One morning, as the anniversary of Sarah’s disappearance nears, Adam receives a letter from her and she is apparently alive and well, living in New York. Adam travels to Brooklyn to search for Sarah as he’s desperate to see her, but she seems determined to avoid him.

Sarah’s letters arrive weekly, but she continues to remain elusive. Adam is perplexed by Sarah’s requests for secrecy, as is his father and his girlfriend, Cassandra.

He is determined to find her, whatever the cost to his wellbeing, health and sanity….

My Review

It wasn’t obvious when I read this novel exactly what genre to place it in, it wasn’t crime, and it wasn’t thriller as the blurb on the back might have indicated. For me, it was a novel driven by the characters Proops created, a novel of self discovery, of mental health and healing.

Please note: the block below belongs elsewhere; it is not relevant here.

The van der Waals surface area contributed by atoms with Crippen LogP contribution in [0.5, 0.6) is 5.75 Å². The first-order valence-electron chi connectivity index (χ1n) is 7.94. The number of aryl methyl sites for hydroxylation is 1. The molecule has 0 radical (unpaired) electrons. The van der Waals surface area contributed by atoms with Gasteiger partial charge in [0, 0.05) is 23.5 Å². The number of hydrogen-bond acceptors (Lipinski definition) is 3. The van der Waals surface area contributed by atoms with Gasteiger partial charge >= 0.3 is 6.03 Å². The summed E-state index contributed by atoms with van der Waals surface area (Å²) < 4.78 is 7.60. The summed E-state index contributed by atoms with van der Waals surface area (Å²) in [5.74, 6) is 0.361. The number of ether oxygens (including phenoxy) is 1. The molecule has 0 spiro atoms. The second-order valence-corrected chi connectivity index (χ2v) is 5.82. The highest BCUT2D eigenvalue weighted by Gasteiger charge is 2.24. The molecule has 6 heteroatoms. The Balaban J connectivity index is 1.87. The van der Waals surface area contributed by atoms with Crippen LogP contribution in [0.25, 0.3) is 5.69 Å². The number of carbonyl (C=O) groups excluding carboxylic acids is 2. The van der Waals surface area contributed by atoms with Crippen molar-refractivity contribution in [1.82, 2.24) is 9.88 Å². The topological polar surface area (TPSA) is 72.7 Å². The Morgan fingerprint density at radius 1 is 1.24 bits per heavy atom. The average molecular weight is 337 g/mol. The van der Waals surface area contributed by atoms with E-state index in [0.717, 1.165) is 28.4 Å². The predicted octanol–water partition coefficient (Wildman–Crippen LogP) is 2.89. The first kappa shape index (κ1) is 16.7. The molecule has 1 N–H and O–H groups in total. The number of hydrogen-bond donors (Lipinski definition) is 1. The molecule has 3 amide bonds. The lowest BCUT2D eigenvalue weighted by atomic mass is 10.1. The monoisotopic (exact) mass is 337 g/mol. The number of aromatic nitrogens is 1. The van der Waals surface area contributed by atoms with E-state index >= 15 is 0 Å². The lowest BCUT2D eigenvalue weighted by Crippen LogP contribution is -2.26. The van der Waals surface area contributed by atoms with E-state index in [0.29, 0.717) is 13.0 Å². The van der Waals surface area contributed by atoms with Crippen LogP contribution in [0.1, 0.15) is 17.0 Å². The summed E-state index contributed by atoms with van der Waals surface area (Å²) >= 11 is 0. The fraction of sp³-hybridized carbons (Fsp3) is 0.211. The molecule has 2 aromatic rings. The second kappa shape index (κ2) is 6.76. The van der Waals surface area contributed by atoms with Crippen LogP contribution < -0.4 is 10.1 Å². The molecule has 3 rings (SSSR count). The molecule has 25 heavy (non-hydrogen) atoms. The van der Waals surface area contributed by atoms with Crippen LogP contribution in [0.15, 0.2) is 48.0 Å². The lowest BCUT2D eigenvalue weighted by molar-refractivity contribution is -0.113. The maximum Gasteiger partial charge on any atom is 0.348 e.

Our main protagonist was very clearly depressed, and who wouldn’t be if your career as a sculpture was at a standstill, your father, a bully and self absorbed, and a sister who seven years ago mysteriously disappeared. It was Adam’s inability to accept the disappearance of his sister and move on that Proops used to great effect, to fashion a story around Adam, of his life and the relationships with those around him. Proops gave us a real sense of Adam’s pain and anguish and whilst you felt empathy there were also times when you felt frustrated at his inaction and general attitude. You wanted those around him to be more understanding, to help him, to push him forwards but they remained wrapped up in their own lives or unable to get through to Adam to help.